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Flow of Russian metal into US rises in Q1'22 due to scant options

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The captain of a tug boat eyes the stern of a Russian ship. Trade in many Russian metals has continued in the wake of the country's invasion of Ukraine.
Source: Monty Rakusen/Image Source via Getty Images

U.S. metal buyers were undaunted by Russia's Feb. 24 invasion of Ukraine, ramping up their Russian imports by 20.3% in the first quarter of 2022 compared to a year earlier, according to data from Panjiva, the supply chain research unit of S&P Global Market Intelligence.

Buyers are lacking any alternative sources of supply in many cases, and appear to be making pragmatic choices to continue sourcing critical metals such as palladium and nickel from Russia, according to analysts. Despite accounting for over a month of post-invasion data, U.S. imports of select Russian metals increased to 973,000 tonnes in the first quarter of 2022 from 809,000 tonnes in the prior-year period, according to Panjiva.

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On the other hand, U.S. imports of select Russian minerals dropped 25.5% to 6.2 million tonnes in the first quarter from 8.3 Mt a year earlier. The category includes products such as cement and salts as well as energy products such as oil, natural gas and coal.

Russian imports vary widely from quarter to quarter, so it is unclear whether the decrease was due to the invasion of Ukraine, though the U.S. banned the import of Russian crude, natural gas and coal on March 8.

The U.S., EU and other allies have not directly targeted key Russian metals with sanctions, preferring instead to focus on Russian energy and finances. Companies have had to make individual decisions about whether to continue buying Russian metals. In some cases, European and U.S. metal companies have said they will try to avoid Russian purchases and instead rely on ex-Russia alternatives. In other cases, trade continues relatively unaffected.

"Russian trade and production has seen relatively limited disruption. The disruption we've seen has come from some self-sanctioning by companies. But the metal's still coming out," said Tom Mulqueen, head of research at London-headquartered Amalgamated Metal Trading Ltd., a metal derivatives broker and dealer.

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The emerging picture of U.S. imports of Russian metal since the end of the first quarter appears to show U.S. companies have been buying up Russian metals, though the Panjiva data is not yet complete and the picture may change as second-quarter data becomes available.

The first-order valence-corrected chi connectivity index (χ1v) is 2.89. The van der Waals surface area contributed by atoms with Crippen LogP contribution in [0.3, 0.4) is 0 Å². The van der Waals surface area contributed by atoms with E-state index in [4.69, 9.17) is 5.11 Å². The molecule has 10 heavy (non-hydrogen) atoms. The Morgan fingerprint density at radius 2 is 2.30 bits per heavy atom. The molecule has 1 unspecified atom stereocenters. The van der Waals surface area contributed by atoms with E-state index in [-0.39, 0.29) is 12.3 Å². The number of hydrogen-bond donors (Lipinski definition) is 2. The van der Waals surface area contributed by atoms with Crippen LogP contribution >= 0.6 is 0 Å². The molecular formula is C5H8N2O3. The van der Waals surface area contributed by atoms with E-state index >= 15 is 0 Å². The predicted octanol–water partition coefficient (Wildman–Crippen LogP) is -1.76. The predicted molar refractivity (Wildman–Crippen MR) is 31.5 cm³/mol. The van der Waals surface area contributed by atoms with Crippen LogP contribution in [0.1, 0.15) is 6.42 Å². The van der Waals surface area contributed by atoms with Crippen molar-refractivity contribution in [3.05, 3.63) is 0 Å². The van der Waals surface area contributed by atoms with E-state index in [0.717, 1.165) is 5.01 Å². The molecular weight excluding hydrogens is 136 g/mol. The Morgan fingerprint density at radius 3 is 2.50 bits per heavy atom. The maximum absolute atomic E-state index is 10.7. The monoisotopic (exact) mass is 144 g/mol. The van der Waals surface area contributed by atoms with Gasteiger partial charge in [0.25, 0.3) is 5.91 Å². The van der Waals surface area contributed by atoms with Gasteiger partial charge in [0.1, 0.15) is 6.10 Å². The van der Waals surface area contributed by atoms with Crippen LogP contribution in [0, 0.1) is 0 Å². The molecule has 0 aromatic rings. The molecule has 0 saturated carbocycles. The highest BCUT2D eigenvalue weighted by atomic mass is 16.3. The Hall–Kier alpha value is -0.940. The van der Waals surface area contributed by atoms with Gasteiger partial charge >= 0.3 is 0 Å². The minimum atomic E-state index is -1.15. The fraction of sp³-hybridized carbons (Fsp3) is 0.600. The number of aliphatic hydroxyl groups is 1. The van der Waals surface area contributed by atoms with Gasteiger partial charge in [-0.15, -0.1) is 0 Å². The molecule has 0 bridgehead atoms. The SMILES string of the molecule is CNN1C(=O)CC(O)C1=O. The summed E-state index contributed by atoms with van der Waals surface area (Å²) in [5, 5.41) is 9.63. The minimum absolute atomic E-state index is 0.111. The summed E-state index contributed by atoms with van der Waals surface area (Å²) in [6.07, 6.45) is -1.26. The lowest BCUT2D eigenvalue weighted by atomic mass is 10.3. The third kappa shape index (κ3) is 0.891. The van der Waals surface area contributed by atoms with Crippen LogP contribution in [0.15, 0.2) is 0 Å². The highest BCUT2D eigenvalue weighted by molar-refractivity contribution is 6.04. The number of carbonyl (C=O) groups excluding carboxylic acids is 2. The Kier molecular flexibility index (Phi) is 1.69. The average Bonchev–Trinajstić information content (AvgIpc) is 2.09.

Metals buyers are split on what to do. For example, U.S. steelmaker Steel Dynamics Inc. ended purchases of Russian pig iron, a steelmaking product, saying it would rely on Brazilian and Indian sources, according to a May 2 report by S&P Global Commodity Insights. Meanwhile, another U.S.-based buyer booked a pig iron delivery in late April, the first since mid-March.

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And for other metals such as palladium, trade flows continue largely uninterrupted, said CPM Group Managing Partner Jeffrey Christian. Palladium is a platinum group metal, or PGM, that is critical in the catalytic converters that remove pollution from vehicle exhaust.

"There has been some issues in terms of rerouting payments, but there hasn't been a major disruption on the flow of metal," said Christian, referring to palladium and platinum.

Russia is a dominant producer of palladium and accounted for over 40% of global production in 2020. Given global dependence on Russia for the crucial automotive metal, analysts said they doubted any new sanctions would target PGMs directly.

"The auto industry has so many problems right now that I don't think there's any interest on the part of governments to try to do things that would cause further pain and problems for their industries," Christian said. "Similarly, we haven't seen the Russian government say, 'Hey, we're going to cut off your PGMs.' They desperately need the foreign exchange earnings."

The Alliance for Automotive Innovation, a trade association of large automakers with U.S. operations, told Commodity Insights it did not track how much Russian metal is used by its members.

For some traders, metal market concerns appear to have flipped from supply disruption, stemming from sanctions and changing trade dynamics, to demand destruction due to higher energy prices and China's sluggish return from stringent COVID-19 restrictions. After the invasion of Ukraine, prices for some metals skyrocketed over disruption fears. Such concerns have waned, with worries over inflation and other economic headwinds getting more attention, Mulqueen said.

"That's more of a threat ... if Russia decides to block energy flows," Mulqueen said, noting higher energy prices would drive up inflation and the cost of living for consumers. In turn this could hurt demand for metal-intensive products. "The question now is, is the pace and the strength of China's rebound from its period of severe COVID-19 restrictions going to be enough to outweigh the broader global economic headwinds and the slowdown in economies more broadly?"

Panjiva is the supply chain research unit of S&P Global Market Intelligence, a division of S&P Global Inc. S&P Global Commodity Insights produces content for distribution on S&P Capital IQ Pro.